Simon Property retools growth plan after setback with Macerich

April 11, 2015

Greg AndrewsWhen you rack up the kind of performance Simon Property Group Inc. has, shareholders give you the benefit of the doubt. So when the Indianapolis-based real estate giant failed this month to reel in its latest acquisition target, California-based Macerich Co., investors praised Simon for avoiding an acquire-at-any-cost mind-set.

“In our view, the company exercised significant discipline by sticking to a $95.50 best and final offer and showing the market that they would not accept any and all dilution to their shareholders just to get bigger,” Credit Suisse’s Ian Weissman said in a report.

Yet it’s also a reality that Simon’s spurned offer—$16.8 billion plus the assumption of $6.4 billion in debt—would have brought dozens of high-end malls into the fold, juicing growth at a time Simon already is so huge that move-the-needle deals are hard to come by.

Simon, with a market value topping $60 billion, still has a bright outlook, J.P. Morgan said in a new report, though it did nudge back its growth outlook. The investment firm said that by December the stock might rise to $215 a share, 9 percent above where it now trades.

Simon Simon

Analysts and investors likely would be more jittery were it not for Simon CEO David Simon’s long record of enriching shareholders. The stock has produced a total return topping 2,500 percent since its 1993 initial public offering, and management has met or exceeded expectations for funds from operations, a key performance metric, 34 of the last 36 quarters.

‘Iconic’ assets

In a shareholder presentation filed with the Securities and Exchange Commission last month, Simon cast itself as a powerhouse with “diverse growth avenues,” “iconic mall assets” and “a deep pool of global, highly productive” properties.

The company noted that it has $1.8 billion in redevelopment projects under way at 27 properties and has a pipeline of another billion dollars in projects slated for each of the next two years that it will fund with free cash flow.

It also has a host of partnerships across the globe fueling expansion, especially in Europe. International holdings already generate 9 percent of profit and are on pace to reach double digits.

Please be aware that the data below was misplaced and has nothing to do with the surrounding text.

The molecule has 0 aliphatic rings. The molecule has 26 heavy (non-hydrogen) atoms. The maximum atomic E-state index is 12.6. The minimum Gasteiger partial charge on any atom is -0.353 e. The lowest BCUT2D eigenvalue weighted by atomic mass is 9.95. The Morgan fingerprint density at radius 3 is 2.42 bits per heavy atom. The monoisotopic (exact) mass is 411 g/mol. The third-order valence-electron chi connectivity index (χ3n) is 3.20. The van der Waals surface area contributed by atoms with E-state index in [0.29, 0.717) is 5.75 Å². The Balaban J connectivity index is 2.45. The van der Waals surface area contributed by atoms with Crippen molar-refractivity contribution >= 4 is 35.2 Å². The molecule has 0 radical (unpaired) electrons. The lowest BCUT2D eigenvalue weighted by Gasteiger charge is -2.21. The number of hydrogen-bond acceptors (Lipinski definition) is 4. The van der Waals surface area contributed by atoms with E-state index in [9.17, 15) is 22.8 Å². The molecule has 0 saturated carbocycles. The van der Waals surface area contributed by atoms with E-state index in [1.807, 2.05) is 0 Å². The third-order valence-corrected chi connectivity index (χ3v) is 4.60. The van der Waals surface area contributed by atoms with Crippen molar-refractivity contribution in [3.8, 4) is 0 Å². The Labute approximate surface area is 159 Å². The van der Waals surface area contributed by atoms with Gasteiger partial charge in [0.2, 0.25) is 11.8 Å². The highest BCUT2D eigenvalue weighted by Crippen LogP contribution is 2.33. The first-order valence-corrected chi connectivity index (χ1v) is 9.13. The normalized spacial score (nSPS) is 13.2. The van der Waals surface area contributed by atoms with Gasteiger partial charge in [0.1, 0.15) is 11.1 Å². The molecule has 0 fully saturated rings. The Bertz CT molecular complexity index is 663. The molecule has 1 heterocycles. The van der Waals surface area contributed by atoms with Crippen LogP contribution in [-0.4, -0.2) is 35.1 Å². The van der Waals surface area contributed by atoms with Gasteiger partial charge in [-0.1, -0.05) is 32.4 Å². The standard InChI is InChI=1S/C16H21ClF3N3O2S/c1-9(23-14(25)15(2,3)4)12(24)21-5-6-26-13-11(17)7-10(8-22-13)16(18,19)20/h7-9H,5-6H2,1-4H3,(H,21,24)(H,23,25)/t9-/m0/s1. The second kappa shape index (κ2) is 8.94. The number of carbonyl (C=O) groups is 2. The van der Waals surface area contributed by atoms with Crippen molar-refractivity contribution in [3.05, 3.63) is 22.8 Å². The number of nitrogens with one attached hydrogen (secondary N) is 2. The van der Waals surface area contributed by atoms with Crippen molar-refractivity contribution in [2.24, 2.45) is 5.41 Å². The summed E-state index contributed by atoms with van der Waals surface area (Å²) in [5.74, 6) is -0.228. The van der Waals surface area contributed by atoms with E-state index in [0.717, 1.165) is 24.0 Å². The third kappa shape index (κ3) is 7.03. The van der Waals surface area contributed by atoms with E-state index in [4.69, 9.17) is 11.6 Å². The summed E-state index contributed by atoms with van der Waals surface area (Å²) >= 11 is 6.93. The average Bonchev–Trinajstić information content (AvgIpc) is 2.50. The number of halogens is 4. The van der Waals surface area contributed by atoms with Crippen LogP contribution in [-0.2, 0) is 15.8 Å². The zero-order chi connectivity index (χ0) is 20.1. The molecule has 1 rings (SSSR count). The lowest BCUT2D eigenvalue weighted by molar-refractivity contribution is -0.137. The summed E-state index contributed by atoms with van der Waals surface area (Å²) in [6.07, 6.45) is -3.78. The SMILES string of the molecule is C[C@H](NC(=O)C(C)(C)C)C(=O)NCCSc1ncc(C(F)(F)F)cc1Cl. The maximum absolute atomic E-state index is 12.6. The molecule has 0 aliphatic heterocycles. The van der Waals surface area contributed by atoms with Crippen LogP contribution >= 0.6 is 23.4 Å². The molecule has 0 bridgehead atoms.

Yet it’s also true that portfolios with the quality of Macerich’s are a rarity. Its top 40 properties post sales per square foot of $616, well above the $478 average for the U.S. mall industry, as reported by the International Council of Shopping Centers.

In its shareholder presentation, Simon boasted it’s no slouch, either, with 42 properties generating sales per square foot above $725. The presentation said one of those is the Fashion Mall at Keystone, with sales per square foot of $818.

Such malls are so dominant in their markets that they are almost impenetrable to competition, analysts say. And because they cater to the affluent, they’re less vulnerable to economic down cycles.

Still a chance?

As a result, analysts say Simon is unlikely to lose its thirst for acquiring these fortress properties. And while the company announced it will use some of its free cash on a $2 billion stock buyback, it surely will continue to cast a covetous eye on Macerich.

There might be reason for hope. Investors have reacted skeptically to Macerich CEO Arthur Coppola’s insistence that his company need not sell because it faces a glowing future on its own. In rejecting Simon’s final offer, Coppola said, “Simon’s proposal has shined a bright light on the value of Macerich and our unparalleled collection of assets in the most desirable and highest barrier-to-entry markets.”

Macerich’s refusal to even engage Simon or explore strategic alternatives “is surprising and frankly difficult to understand,” Stifel Nicolaus & Co. analyst Nathan Isbee said in a report.

Last month, before Macerich shareholders turned pessimistic on the prospects of a sale, Macerich shares rose to nearly $96. The stock has since tumbled to $78.50, upping the pressure on Coppola to deliver.

Some of that pressure could come from his own boardroom. After Macerich turned Simon away without negotiating, activist investor Jonathan Litt—a former Citigroup analyst who disapproved of the response—nominated four candidates for the Macerich board.•


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